Drinking raw milk ups food-borne illness risk

New York: Drinking raw milk, instead of pasteurised milk, can increase your risk of getting food-borne illness by over 100 times, warns a new study.

These food-borne illness that consumption of raw milk can cause include diarrhoea, vomiting, cramping, fevers, and sometimes more serious consequences such as kidney failure or death, said the study published in the journal AIDS Patient Care and STDs.

Drinking raw milk ups food-borne illness risk

"The scientific literature showed that the risk of food-borne illness from raw milk is over 100 times greater than the risk of food-borne illness from pasteurised milk," said the study's lead author Benjamin Davis from Johns Hopkins Center for a Livable Future (CLF).

Raw milk has become more popular in recent years. Advocates believe that raw milk, which contains more natural antibodies, proteins and bacteria than pasteurised milk, is healthier, cleaner, tastes better and reduces lactose intolerance and allergies in certain people.

But the new study found that microbial contaminants commonly found in milk include infectious Salmonella, Campylobacter, and Listeria species along with the Escherichia coli type O157:H7.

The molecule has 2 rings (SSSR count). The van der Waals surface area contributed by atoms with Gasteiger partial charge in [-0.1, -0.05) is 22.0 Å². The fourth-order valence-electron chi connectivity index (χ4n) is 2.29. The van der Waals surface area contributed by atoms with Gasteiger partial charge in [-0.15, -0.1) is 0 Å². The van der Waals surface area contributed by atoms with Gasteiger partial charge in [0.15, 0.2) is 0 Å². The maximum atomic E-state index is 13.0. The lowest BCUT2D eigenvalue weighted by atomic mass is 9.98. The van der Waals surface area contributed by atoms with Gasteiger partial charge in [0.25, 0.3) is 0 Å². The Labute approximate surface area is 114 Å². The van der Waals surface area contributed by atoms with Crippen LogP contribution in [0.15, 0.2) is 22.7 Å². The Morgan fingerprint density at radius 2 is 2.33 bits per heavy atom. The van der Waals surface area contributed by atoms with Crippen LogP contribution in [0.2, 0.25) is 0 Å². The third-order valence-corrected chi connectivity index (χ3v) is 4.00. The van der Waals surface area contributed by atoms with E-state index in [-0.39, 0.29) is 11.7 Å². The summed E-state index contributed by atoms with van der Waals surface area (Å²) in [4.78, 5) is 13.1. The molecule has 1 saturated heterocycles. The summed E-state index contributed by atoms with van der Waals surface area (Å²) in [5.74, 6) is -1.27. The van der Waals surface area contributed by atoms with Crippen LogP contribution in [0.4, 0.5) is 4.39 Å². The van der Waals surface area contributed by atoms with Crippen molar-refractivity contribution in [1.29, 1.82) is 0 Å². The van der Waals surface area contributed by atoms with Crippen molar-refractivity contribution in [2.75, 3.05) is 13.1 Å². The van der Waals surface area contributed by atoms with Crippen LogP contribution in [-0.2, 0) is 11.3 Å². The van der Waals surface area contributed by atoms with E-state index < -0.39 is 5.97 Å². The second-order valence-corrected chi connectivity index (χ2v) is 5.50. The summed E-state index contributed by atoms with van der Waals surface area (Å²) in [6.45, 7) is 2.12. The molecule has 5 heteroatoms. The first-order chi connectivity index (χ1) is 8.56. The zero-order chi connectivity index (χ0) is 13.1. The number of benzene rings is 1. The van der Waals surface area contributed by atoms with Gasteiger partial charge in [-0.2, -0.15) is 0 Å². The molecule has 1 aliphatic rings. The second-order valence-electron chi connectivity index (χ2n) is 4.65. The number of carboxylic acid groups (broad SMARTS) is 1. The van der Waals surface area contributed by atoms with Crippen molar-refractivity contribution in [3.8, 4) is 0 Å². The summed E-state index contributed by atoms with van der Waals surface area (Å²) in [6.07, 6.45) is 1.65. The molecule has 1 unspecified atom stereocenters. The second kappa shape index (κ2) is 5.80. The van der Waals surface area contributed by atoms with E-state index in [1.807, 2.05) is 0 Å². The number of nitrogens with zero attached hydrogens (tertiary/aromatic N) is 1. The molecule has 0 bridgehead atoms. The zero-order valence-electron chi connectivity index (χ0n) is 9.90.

These bacteria can cause foodborne illness in humans, especially among children, pregnant women and the elderly, the researchers warned.

For their study, the researchers screened approximately 1,000 articles and reviewed 81 published journal articles relevant to the health risks and benefits of consuming raw cow's milk.

"The risks of consuming raw milk instead of pasteurised milk are well established in the scientific literature, and in some cases can have severe or even fatal consequences," study co-author Cissy Li from CLF said.

"Based on our findings, we discourage the consumption of raw milk, especially among vulnerable populations such as the elderly, people with impaired immune systems, pregnant women, and children," Li said.

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